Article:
Once conservatives could not balance budgets, close borders, win wars or at least explain why they should be fought, then the country was bound to have one of its ‘once every thirty-years’ fling with radicalism. And as usually happens (cf. FDR and Jimmy Carter), we saw a radical progressive on the campaign trail sounding like a new conservative/liberal—as a mechanism once elected to enact radical social and political change unimagined by the electorate.

Our New Cleon

So the Bush-era inability to articulate positions, to balance budgets, to explain what we were doing in Iraq, to admonish Wall Street grandees to slow it down a bit, translated into Obamism. By 2008, we did not wish to hear the surge finally worked and Iraq with it, that Bush gave billions to African AIDs relief, worked with allies, ran a clean government, and kept us safe from terrorist attacks for seven years. No, the country was angry for his lapses and was ripe for a Cleon right out of Aristophanes. And so again, we got Obama. And now the American public belatedly learns that the reaction to Bush is not balanced budgets, careful clear exegesis, but rather the Hollywood alternative of cap-and-trade, enormous tax increases, soaring deficits, nationalized health care, a general attitude that “they” owe “us,” and Europe is our model.

So we are experiencing a catharsis of sort. And, let us pray, for the next thirty years we will learn that if a candidate has no executive experience, had a history of eliminating his senatorial rivals through leaked divorce records, was the most partisan of some 100 Senators in his brief two-year tenure, had a disturbing affinity for radical anti-Americans like Rev. Wright and Bill Ayers, then he really was ruthless, largely inexperienced, and not at all convinced that American has ever been an exceptional nation.

So Where Are We?

We must remember that America is a naturally rich country. We inherited a lavish infrastructure. Our Constitution is singular. We largely solved the problem of a multi-racial, multi-religious society not devolving into the Balkans, Rwanda, or Iraq. Our higher education in the sciences is superb. American individualism is a magnet that draws kindred spirits the world over. Our military is 19th-century in its patriotic outlook, and 21st century in its competence. So the fumes of America are strong and can keep us fueled for a long time.

But like it or not, at some future date, we will lose what we inherited if keep borrowing trillions. At some point racial identity politics will result in factionalism. No country can survive with open borders. An educational system that is therapeutic rather than knowledge-based will result in that terrible combination of an arrogant and ignorant electorate.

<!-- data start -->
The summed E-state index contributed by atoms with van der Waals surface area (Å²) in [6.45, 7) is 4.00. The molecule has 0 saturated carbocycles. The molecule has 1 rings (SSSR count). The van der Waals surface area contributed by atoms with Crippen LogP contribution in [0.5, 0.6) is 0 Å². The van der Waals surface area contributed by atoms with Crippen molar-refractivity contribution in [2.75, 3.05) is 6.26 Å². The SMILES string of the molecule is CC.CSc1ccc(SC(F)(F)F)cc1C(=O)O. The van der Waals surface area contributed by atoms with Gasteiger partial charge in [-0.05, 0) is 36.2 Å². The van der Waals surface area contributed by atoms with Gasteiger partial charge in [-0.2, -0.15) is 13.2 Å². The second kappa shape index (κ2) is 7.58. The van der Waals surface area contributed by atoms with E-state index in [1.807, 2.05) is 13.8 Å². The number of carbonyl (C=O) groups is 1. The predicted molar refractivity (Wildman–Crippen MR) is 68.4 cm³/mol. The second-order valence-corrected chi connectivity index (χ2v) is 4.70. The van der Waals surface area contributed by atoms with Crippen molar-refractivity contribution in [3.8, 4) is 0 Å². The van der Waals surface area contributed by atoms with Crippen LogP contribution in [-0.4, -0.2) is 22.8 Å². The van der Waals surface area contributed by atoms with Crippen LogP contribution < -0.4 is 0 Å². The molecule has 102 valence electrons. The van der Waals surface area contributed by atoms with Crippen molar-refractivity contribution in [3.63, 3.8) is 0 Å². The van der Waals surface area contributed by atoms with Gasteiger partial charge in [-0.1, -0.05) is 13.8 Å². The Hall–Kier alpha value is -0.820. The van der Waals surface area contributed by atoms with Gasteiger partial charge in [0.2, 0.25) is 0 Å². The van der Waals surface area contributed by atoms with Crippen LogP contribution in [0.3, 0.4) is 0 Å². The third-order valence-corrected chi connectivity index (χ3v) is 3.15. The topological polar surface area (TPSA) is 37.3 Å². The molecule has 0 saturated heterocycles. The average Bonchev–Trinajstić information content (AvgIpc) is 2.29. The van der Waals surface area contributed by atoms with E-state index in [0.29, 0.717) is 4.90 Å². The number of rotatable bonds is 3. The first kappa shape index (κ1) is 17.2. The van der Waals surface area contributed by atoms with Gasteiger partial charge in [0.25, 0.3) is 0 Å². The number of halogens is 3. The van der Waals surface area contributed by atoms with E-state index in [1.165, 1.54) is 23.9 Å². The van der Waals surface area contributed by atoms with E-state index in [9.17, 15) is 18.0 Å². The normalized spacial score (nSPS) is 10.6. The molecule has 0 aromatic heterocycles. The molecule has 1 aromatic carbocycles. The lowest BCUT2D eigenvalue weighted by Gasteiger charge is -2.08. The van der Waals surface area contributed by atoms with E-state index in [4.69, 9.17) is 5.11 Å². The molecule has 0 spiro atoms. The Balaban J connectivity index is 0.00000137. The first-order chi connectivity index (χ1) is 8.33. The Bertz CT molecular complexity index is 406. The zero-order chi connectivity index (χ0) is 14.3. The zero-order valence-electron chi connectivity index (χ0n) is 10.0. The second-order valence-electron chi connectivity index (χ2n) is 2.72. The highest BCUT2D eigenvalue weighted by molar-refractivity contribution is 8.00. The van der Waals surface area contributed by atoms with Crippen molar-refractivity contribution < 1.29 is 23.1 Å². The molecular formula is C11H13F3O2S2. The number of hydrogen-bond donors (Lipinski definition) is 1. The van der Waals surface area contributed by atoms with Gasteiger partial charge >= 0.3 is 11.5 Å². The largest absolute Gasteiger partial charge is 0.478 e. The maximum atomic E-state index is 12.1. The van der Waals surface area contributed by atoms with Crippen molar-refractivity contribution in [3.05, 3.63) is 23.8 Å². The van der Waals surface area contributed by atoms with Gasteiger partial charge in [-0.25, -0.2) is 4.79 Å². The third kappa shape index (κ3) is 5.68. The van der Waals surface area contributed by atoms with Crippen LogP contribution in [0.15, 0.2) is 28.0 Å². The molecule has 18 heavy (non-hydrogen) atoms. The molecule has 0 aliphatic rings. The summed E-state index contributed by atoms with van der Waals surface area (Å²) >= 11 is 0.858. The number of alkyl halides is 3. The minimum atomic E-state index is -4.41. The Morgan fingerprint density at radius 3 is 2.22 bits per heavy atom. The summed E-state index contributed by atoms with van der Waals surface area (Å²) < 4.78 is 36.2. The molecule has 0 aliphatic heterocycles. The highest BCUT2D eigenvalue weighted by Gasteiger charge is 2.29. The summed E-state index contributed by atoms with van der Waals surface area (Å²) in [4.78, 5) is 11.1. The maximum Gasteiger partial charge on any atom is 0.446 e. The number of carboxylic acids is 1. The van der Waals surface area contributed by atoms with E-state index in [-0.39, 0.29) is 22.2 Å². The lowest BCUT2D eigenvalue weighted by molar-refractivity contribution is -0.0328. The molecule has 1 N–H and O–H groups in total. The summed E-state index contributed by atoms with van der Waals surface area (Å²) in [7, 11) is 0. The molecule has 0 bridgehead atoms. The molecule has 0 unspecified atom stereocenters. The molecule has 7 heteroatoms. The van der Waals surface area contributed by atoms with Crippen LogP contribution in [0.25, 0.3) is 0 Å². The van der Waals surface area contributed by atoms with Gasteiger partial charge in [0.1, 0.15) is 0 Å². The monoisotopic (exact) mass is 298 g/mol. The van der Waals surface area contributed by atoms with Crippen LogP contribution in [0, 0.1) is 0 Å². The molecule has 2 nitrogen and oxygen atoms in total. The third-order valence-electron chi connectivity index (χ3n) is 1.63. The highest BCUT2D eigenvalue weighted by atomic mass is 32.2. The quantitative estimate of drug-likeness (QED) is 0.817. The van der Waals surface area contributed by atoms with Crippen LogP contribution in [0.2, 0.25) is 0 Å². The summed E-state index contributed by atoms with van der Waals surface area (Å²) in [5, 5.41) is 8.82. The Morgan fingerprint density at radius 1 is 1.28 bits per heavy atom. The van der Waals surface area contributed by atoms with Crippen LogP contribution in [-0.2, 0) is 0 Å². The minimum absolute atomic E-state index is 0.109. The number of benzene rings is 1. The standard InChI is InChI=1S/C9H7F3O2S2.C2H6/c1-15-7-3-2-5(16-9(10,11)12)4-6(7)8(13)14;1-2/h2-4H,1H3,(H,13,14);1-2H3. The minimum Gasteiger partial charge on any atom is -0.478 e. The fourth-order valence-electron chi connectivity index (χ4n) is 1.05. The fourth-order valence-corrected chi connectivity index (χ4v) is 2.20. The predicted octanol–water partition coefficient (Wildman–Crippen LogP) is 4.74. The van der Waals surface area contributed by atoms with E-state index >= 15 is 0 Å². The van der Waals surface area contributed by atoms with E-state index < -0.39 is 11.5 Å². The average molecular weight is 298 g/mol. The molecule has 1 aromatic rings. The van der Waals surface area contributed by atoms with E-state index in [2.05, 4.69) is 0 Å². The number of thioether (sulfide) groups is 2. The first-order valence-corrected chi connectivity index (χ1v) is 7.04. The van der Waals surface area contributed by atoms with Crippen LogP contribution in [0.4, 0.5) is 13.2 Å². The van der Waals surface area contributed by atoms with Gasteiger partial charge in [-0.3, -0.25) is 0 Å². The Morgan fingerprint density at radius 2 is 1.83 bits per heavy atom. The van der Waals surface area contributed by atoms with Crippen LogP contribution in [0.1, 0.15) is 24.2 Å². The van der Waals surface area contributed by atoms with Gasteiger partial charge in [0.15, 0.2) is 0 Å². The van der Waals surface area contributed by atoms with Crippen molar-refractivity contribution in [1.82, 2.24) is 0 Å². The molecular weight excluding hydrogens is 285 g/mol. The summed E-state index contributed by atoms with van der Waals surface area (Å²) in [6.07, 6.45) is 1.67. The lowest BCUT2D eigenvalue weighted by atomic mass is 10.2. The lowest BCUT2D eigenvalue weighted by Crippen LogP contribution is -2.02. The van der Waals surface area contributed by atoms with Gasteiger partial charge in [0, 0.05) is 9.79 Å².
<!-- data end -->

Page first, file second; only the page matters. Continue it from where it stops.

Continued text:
And the Alternative Is?

The Republicans so far have no offered any alternative for Obamism. They need to craft a plan that shows us how we are to be balancing budgets in 24 months, and paying down the debt in 36. Federal spending must be frozen immediately at the rate of inflation, before being reduced. Critics must offer a plan to save Social Security and Medicare from themselves, make health care more competitive and cash-based. It is time to end federal subsidization of identity politics. The border should close now, before the thorny consequences of its thirty-years laxity are even addressed.

We have been in far worse predicaments before. In the late 1930s the unemployment rate was still hovering at 25%. Pearl Harbor revealed that we were ill-equipped to fight the Japanese, much less Hitler-controlled Europe as well. We all but disarmed in 1946-7 only to face massive communist threats in Europe and Asia. In June 1950, Americans were almost obliterated in Korea, and then again lost all that had been won in late 1950—only to recover by spring 1951.

So I remain optimistic that the good sense of Americans remains. They are waking up to their year-long somnolence, and beginning to see that Obamism is not what they bought into. Democrats, especially those from purple states and counties, are fearing that Obamism has not only the potential to fail, but to take them down with it. The next six months are critical, both at home and abroad.

©2009 Victor Davis Hanson